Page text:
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Competing Across Technology-Differentiated Channels: The Impact of Network Externalities and Switching Costs

  • Siva Viswanathan

    ()

    (Decision and Information Technologies Department, The Robert H. Smith School of Business, University of Maryland, College Park, Maryland 20742)

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    Technology-driven commerce channels, such as the Web, possess several unique features that differentiate them from traditional channels. The interaction between firms operating across these differentiated channels involves interesting competitive dynamics that cannot be captured by isolated models of electronic markets. This paper develops a stylized spatial differentiation model to examine the impact of differences in channel flexibility, network externalities, and switching costs on competition between online, traditional, and hybrid firms. A basic model highlighting the moderating influence of the hybrid firm on both channels is extended to account for differential network externalities and switching costs across the two channels. Our analysis indicates that while network effects as well as switching costs lead to the tipping of markets, such tipping occurs primarily due to the moderating effects of the competing channel. More importantly, with network effects an increased market share does not translate into higher profits. Contradictory to conventional wisdom, our results indicate that in a static market, consumers rather than firms, benefit from increasing network externalities, with competitive effects outweighing the surplus-extraction abilities of firms. Our results also highlight the importance of alternative revenue streams and provide insights for firms grappling with issues of channel choice as well as integration and divestiture.

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    File URL: http://dx.doi.org/10.1287/mnsc.1040.0338
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    Article provided by INFORMS in its journal Management Science.

    Volume (Year): 51 (2005)
    Issue (Month): 3 (March)
    Pages: 483-496

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    Handle: RePEc:inm:ormnsc:v:51:y:2005:i:3:p:483-496
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    1. Michael Smith & Erik Brynjolfsson, 1999. "Frictionless Commerce? A Comparison of Internet and Conventional Retailers," Computing in Economics and Finance 1999 1022, Society for Computational Economics.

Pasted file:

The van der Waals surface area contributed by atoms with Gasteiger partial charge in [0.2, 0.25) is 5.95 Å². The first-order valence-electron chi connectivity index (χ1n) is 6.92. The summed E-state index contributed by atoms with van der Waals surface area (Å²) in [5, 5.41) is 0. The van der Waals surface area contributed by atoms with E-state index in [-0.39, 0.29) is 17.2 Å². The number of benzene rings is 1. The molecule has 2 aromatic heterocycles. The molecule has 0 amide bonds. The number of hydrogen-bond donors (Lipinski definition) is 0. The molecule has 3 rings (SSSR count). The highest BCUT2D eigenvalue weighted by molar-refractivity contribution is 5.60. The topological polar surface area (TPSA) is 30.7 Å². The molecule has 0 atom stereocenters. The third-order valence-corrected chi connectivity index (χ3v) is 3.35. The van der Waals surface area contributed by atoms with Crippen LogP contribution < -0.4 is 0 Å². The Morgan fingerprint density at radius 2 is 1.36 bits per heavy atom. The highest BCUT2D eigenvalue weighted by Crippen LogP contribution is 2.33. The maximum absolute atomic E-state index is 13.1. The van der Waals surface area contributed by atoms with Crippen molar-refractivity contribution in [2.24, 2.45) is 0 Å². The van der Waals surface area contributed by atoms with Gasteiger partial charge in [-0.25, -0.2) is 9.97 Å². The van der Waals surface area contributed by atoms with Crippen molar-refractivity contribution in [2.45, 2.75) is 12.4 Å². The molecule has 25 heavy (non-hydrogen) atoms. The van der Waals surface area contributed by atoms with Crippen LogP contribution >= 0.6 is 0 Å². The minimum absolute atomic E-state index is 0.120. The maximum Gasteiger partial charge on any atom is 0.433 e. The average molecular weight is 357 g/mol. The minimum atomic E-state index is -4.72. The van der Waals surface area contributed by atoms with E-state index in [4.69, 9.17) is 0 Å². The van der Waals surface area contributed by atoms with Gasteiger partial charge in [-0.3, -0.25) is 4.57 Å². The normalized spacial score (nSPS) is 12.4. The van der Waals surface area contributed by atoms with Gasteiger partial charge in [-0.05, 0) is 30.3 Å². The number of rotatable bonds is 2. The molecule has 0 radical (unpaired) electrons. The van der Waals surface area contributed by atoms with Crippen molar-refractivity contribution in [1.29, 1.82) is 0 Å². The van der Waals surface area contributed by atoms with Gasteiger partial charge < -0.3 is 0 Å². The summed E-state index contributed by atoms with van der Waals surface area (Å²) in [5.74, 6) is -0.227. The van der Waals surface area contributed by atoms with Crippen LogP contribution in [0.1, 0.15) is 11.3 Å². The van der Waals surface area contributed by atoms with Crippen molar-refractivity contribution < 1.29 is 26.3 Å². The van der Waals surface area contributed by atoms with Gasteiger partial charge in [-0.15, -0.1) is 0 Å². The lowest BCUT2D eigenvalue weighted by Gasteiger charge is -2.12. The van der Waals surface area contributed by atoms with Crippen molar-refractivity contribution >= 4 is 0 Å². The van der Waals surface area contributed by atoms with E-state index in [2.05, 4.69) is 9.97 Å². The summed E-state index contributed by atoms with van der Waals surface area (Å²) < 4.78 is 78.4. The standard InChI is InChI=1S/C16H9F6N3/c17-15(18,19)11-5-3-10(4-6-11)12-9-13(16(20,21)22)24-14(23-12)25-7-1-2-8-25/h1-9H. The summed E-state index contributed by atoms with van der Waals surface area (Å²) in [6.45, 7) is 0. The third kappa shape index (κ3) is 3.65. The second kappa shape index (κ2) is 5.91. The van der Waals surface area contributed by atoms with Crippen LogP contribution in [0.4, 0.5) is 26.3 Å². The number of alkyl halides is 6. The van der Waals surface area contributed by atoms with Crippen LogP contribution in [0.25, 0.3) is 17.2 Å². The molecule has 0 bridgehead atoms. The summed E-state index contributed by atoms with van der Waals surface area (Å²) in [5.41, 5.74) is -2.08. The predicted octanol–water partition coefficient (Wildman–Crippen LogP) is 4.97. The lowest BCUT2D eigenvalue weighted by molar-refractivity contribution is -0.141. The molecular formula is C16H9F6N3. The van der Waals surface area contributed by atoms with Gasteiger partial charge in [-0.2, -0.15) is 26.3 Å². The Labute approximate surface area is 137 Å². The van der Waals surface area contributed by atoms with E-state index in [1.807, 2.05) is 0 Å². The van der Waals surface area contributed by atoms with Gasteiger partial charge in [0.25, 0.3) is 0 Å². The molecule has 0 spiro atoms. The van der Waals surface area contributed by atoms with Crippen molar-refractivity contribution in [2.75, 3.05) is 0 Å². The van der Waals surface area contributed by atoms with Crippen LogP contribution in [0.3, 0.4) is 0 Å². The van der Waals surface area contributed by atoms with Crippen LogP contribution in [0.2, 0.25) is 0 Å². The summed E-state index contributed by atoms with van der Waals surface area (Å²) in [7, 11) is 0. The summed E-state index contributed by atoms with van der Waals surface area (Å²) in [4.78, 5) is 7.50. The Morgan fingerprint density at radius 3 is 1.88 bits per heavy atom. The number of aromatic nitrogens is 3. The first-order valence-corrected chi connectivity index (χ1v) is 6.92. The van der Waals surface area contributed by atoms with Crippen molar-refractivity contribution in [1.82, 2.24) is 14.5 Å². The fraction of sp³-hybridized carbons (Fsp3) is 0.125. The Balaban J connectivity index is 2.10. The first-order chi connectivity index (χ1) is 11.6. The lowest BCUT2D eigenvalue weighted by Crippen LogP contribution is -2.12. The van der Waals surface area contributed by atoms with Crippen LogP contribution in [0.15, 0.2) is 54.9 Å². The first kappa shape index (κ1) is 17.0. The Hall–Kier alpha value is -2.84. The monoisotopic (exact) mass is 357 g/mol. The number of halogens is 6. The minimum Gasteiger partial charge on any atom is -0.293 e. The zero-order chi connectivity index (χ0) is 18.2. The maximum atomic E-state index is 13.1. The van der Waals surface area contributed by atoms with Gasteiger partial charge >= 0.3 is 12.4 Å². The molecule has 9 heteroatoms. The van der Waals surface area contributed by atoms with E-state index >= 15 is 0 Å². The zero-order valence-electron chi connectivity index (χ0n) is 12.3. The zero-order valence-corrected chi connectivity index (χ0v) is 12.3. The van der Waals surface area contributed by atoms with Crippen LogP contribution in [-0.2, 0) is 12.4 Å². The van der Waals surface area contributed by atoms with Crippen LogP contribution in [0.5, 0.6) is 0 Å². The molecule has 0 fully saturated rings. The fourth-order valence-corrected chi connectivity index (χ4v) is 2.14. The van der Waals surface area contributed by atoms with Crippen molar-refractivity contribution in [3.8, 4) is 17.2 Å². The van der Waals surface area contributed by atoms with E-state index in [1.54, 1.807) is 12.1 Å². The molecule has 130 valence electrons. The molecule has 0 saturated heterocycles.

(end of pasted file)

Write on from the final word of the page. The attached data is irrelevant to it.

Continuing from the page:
2. Stanley M. Besen & Joseph Farrell, 1994. "Choosing How to Compete: Strategies and Tactics in Standardization," Journal of Economic Perspectives, American Economic Association, vol. 8(2), pages 117-131, Spring.
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    5. Paul Klemperer, 1995. "Competition when Consumers have Switching Costs: An Overview with Applications to Industrial Organization, Macroeconomics, and International Trade," Review of Economic Studies, Oxford University Press, vol. 62(4), pages 515-539.
    6. Wernerfelt, Birger, 1985. "Brand loyalty and user skills," Journal of Economic Behavior & Organization, Elsevier, vol. 6(4), pages 381-385, December.
    7. Steven C. Salop, 1979. "Monopolistic Competition with Outside Goods," Bell Journal of Economics, The RAND Corporation, vol. 10(1), pages 141-156, Spring.
    8. Katz, Michael L & Shapiro, Carl, 1986. "Technology Adoption in the Presence of Network Externalities," Journal of Political Economy, University of Chicago Press, vol. 94(4), pages 822-41, August.
    9. Sridhar Balasubramanian, 1998. "Mail versus Mall: A Strategic Analysis of Competition between Direct Marketers and Conventional Retailers," Marketing Science, INFORMS, vol. 17(3), pages 181-195.
    10. Cooper, Thomas E, 1989. "Indirect Competition with Spatial Product Differentiation," Journal of Industrial Economics, Wiley Blackwell, vol. 37(3), pages 241-57, March.
    11. Paul Klemperer, 1987. "The Competitiveness of Markets with Switching Costs," RAND Journal of Economics, The RAND Corporation, vol. 18(1), pages 138-150, Spring.
    12. Katz, Michael L & Shapiro, Carl, 1985. "Network Externalities, Competition, and Compatibility," American Economic Review, American Economic Association, vol. 75(3), pages 424-40, June.
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